I'm learning about paging. My book says that the logical addresses generated by the CPU are in the form |p|d|(page number, page offset) and the physical addresses are in the form |f|d|(frame number, frame offset). It is also specifically mentioned that d i.e. the offset is copied directly to generate the physical address from the logical ones.

Now, commonsense says that if the offset is copied directly, the page size HAS to be equal to the frame size (otherwise, offsets wouldn't correspond). But unfortunately my book doesn't say anything about that.

So, is page size always equal to frame size?

Please enable images ;)


3 Answers 3


A page is a region of virtual address space, and a page frame is a region of physical memory. A page which maps a region of physical memory must have the same size as that piece of physical memory, otherwise there's no point.

They also typically must be aligned correctly. If you try to map, say, a 2Mb page frame into virtual memory, both the virtual address and physical address must both be 2Mb aligned.

Many modern CPUs support more than one page size, and some can support different page sizes in the same address space. Current Intel x86-64, for example, supports 4kb, 2Mb and 1Gb page sizes. These numbers are not arbitrary; they represent the address space covered by different "levels" in the multilevel page table. Similarly, modern ARM supports 4kb, 64kb, and 1Mb pages, though ARM does not refer to the 1Mb pages as "pages" (they are "sections"). ARMv4 and ARMv5 supported splitting pages further into so-called "subpages"; these are no longer available in ARMv7.

Interestingly, there are a few other things that are often the same size as the page size. Obviously a TLB entry is the same size as a page or frame, since it's conceptually a cache for page table entries. However, L1 cache size is often determined by the page size, too.

Suppose the L1 cache is set-associative (a direct-mapped cache is really just a 1-way set associative cache, so you can think of this as a limiting case), then it's often convenient to make one "set" the size of a physical page. So suppose that the page size is 4kb, and the L1 cache is a 4-way set-associative cache, then the "best" size for the L1 cache is 16kb (which is four times 4kb). See if you can work out for yourself this might be the case.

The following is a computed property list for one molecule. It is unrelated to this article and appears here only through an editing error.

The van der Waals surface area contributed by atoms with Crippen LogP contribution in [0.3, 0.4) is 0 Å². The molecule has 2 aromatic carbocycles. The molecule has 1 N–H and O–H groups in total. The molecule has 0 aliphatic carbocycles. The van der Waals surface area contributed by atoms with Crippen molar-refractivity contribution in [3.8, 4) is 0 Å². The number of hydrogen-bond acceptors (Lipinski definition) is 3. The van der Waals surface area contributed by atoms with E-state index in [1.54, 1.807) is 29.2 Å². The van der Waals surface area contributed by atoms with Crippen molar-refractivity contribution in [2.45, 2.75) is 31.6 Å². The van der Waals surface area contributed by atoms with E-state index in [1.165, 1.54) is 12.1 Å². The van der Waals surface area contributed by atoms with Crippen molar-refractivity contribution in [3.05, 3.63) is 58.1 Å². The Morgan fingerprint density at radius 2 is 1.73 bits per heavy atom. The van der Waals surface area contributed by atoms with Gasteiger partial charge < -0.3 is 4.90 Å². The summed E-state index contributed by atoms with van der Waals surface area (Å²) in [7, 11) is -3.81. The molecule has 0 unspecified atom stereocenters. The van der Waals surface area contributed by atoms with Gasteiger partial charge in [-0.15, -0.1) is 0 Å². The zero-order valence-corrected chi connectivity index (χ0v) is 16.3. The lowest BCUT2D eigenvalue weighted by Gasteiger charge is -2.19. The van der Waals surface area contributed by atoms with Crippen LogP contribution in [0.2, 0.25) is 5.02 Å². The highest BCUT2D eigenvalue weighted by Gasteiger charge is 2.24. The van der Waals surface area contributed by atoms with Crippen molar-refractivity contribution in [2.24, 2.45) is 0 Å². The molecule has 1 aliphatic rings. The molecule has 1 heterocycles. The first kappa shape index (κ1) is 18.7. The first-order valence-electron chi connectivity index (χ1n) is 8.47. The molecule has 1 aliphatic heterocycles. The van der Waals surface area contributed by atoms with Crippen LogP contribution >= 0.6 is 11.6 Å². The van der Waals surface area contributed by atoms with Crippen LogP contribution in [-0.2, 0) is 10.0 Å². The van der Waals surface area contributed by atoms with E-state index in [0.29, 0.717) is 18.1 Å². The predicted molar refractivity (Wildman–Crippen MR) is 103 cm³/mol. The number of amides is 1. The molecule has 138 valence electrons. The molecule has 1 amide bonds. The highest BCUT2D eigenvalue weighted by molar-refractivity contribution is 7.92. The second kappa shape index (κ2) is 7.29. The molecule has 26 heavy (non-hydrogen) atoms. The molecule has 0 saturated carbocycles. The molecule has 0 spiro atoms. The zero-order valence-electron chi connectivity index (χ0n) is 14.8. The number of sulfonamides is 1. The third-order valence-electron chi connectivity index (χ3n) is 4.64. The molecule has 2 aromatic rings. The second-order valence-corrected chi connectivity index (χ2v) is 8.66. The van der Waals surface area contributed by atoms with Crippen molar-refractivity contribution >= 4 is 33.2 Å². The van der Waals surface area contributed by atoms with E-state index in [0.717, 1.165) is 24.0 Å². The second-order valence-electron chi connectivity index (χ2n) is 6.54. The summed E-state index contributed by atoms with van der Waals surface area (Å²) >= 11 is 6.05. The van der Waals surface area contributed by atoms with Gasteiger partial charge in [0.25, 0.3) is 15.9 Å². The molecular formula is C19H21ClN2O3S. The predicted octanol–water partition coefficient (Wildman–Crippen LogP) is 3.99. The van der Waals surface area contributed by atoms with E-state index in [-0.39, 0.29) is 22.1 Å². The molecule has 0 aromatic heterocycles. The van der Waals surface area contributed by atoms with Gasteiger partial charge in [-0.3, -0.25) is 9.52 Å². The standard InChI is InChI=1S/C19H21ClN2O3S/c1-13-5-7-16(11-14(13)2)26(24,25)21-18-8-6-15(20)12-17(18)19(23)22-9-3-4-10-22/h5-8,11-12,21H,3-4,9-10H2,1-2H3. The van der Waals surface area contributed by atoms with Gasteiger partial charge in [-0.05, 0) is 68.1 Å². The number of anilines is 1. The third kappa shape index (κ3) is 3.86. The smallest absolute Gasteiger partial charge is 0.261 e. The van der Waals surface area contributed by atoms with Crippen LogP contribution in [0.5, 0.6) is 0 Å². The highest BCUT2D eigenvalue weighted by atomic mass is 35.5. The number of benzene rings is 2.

yes page size must be equal to frame size in order to minimize the internal fragmentation of main memory.

  • 3
    $\begingroup$ Note that some architectures support several page sizes simultaneously. $\endgroup$
    – TEMLIB
    Sep 25, 2015 at 19:27
  • $\begingroup$ Can you elaborate? We prefer detailed answers that provide explanation, justification, or analysis. If the page size were not equal to the frame size, how would this cause increased internal fragmentation of main memory? Can you edit the answer to add an explanation of this? $\endgroup$
    – D.W.
    Sep 26, 2015 at 5:17
  • $\begingroup$ The above answer with 1 upvote is absolutely wrong. Paging uses constant-size blocks of memory, and thus minimizes external fragmentation at the expense of internal, if the memory allocated is less than a page. So, I concluded that your O.S will be happier if you choose pageSize=frameSize. $\endgroup$ Apr 20, 2018 at 19:56
  • $\begingroup$ @JigneshKumar, please don't use the 'Your Answer' box to comment on existing answers. Instead, focus on questions where you can provide a complete answer of your own, or asking useful new questions. Thank you! $\endgroup$
    – D.W.
    Apr 20, 2018 at 22:00

The page frame can't be smaller than the page, because then the offset could overflow the page frame. What about the reverse -- the page frame being bigger than the page? Unlike the former scenario, this would work, but it would be wasteful because there would be parts of the page frame that were never used (these are the parts that are beyond the maximum offset).


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